Supermarine Spitfire BP923 Restoration


Supermarine Spitfire P.R.IV BP923 is under active restoration to airworthiness. This very unique Spitfire has a combat history both with the RAF and the Soviet Air Force. When completed, it will be the only flyable Spitfire P.R.IV in the world. Only 229 Spitfire P.R.IVs were built between 1941 and 1943. This particular Spitfire, serial number BP923, was delivered to the RAF on 30 March 1942. Initially, BP923 served with the 1 Photo Reconnaissance Unit (1 PRU), based at RAF Benson, Oxfordshire. The RAF Spitfire P.R.IV pilots flew highly dangerous sorties, “unarmed, unafraid and unaccompanied” all over German-occupied Europe. The photographs these brave pilots brought back were of vital importance to the British High Command.


Convoy support


After the Russian-bound convoy PQ17 had been almost wiped out, it was decided to send RAF detachments to the Soviet Union in support of the next convoy, PQ18. Code-named Operation Orator, this involved Handley Page Hampden torpedo bombers, Catalina maritime patrol aircraft and Spitfire P.R.IV’s. The Spitfires were to provide up-to-date reports on the presence of German naval vessels, including Tirpitz, as well as Luftwaffe air bases in northern Norway. In August 1942, BP923 was one of three Spitfire P.R.IV’s to be selected to fly to the Soviet Union as part of Operation Orator. On 31 August 1942, BP923 was ferried to RAF Wick in Scotland, continuing to the Russian airbase at Afrikanda near Kandalaksha via Sumburgh on the Shetlands the following day. The distance between Sumburgh and Afrikanda was more than 2,100 km (1,300 miles), with the flight lasting for 4½ hours, flying across northern Norway, neutral Sweden and Finland. On 9 September, one of the Spitfires was damaged in a Luftwaffe bomb raid. A replacement Spitfire was ferried from the UK ten days later, on 19 September. Before that, another Spitfire was slightly damaged by a Russian fighter, with the Russian pilot claiming that he had merely been ’testing his guns!’ One Spitfire PRIV, serial number BP889, was shot down by a Fw 190 on 27 September, with Flying Officer Walker being killed. The final photo reonnaissance sortie was flown on 15 October.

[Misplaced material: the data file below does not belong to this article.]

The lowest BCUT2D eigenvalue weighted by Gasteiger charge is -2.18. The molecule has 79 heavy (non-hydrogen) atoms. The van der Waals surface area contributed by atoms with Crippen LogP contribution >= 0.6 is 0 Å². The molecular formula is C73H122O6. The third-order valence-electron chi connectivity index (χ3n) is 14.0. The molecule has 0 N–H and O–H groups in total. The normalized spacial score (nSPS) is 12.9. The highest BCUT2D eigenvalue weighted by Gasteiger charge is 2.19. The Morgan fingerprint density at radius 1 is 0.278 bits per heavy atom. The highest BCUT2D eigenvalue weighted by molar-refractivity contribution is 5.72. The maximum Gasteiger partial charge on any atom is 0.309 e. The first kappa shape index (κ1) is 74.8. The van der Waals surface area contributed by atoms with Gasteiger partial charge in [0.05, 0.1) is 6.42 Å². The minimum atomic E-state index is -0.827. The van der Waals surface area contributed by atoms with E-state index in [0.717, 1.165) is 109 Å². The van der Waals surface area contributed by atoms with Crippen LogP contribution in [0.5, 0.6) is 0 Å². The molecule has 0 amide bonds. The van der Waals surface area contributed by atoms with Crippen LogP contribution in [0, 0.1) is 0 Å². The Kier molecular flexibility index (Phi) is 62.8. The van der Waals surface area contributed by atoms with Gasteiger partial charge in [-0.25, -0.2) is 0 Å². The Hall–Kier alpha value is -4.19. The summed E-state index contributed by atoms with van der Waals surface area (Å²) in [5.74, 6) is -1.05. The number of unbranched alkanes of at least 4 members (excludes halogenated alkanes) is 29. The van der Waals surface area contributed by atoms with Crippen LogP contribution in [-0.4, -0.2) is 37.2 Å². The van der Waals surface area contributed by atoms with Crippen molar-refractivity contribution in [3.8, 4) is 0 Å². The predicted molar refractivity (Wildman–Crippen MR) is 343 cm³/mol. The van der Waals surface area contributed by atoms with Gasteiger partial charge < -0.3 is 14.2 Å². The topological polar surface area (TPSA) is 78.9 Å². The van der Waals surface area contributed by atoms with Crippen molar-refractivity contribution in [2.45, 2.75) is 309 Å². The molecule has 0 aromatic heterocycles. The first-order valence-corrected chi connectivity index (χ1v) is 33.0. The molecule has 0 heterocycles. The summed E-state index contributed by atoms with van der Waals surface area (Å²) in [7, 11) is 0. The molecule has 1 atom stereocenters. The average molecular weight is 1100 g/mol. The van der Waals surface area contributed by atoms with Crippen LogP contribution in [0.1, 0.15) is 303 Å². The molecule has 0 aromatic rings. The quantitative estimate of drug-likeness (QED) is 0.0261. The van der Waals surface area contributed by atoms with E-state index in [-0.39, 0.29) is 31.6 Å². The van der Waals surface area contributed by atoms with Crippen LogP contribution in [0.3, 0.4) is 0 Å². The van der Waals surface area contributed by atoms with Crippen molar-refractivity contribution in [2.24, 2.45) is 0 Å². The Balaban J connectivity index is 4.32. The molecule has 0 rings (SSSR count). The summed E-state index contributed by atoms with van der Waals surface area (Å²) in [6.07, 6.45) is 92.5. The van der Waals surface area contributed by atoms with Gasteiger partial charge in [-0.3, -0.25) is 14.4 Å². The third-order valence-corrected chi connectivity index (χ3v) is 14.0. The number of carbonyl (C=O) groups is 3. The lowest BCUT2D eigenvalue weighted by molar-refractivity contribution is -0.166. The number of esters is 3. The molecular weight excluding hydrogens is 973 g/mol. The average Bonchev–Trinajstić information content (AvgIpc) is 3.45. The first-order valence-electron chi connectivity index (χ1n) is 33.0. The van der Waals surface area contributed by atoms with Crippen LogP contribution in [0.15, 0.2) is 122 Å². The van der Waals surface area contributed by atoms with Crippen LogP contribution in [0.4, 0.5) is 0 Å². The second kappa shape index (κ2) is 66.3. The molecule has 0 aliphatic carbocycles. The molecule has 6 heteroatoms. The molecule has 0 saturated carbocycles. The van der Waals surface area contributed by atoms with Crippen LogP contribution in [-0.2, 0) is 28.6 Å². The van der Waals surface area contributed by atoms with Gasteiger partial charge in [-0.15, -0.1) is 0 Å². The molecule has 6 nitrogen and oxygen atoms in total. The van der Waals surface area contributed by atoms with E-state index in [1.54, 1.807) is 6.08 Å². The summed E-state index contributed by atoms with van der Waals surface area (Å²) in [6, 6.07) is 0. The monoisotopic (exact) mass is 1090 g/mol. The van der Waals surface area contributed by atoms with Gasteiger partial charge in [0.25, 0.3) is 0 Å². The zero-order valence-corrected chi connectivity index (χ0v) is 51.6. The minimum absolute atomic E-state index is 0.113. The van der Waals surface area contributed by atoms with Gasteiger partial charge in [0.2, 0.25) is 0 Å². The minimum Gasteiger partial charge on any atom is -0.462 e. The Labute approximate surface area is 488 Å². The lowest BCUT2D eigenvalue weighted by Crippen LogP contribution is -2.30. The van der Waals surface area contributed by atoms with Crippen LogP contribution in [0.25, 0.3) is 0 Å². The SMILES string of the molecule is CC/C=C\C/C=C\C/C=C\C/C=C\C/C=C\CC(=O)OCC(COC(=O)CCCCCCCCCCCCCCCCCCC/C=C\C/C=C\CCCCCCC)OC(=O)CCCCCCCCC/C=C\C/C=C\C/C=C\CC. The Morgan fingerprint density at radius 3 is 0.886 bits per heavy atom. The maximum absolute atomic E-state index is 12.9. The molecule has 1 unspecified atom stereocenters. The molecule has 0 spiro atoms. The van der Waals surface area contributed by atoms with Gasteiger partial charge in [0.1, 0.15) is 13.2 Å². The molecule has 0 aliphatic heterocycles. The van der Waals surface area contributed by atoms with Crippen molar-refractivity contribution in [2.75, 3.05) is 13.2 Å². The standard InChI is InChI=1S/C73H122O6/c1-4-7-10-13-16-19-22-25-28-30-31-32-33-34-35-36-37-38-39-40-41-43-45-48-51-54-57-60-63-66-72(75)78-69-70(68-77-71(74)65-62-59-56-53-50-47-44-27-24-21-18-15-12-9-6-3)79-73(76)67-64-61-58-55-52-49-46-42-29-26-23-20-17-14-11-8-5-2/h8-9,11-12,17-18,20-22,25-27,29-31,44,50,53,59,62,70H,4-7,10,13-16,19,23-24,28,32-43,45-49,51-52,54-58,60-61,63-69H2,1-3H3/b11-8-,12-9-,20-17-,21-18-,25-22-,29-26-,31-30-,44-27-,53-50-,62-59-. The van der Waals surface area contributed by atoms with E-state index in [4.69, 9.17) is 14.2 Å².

In Soviet service


Operation Orator completed, BP923 was handed over to the V-VS (Soviet Air Force) on 18 (or 20) October 1942. Between 1942 and 1944, 11 Spitfire P.R.IVs were transferred to the V-VS. BP923 was one of several Spitfire P.R.IVs serving with the 118 Otelniy Razvedyvatelniy Aviatsyonniy Polk (118 Independent Reconnaissance Air Regiement).  The Spitfire P.R.IV’s were quite popular with the Russian pilots, who considered the aircraft to have an excellent maneouverability, high altitude performance, as well as speed. Spare parts was a problem, with tyres being replaced by MiG-3 units, with the propellers being preplaced by Catalina propellers that had been cut down in size. The best-known sortie flown with a 118 ORAP Spitfire P.R.IV took place on 12 September 1943, when Capt. L.I. Yel’kin photographed the Kriegsmarine naval base at Altenfiord. The famous battleship Tirpitz and the cruiser Scharnhorst were hiding out at Altenfiord, representing a huge threat to Allied convoys. Only a few days before, a 118 ORAP Spitfire P.R.IV crashed in northern Norway. The pilot, Vladimir Solovkin, was killed.


In September 1944, Spitfire P.R.IV’s of the 118 ORAP participated in the preparations for Operation Paravane, the RAF deployment of two RAF Lancaster to Yagodnik. On 15 September 1944, the Lancasters bombed the battleship Tirpitz. Spitfire P.R.IV’s remained in Soviet service until the spring of 1945, with the final one being handed over to Northern Fleet Museum at Murmansk. It seems likely that this Spitfire P.R.IV was consigned to the scrap heap shortly afterwards.


Discovery, recovery and restoration


The wreck of Solovkin’s Spitfire P.R.IV was discovered in 1972, with the wreck not being recovered until 1989. With the Spitfire having not served with the Royal Norwegian Air Force, the remains were sold to Sweden. This truly historic Spitfire P.R.IV is now under restoration to airworthiness.


Jan Forsgren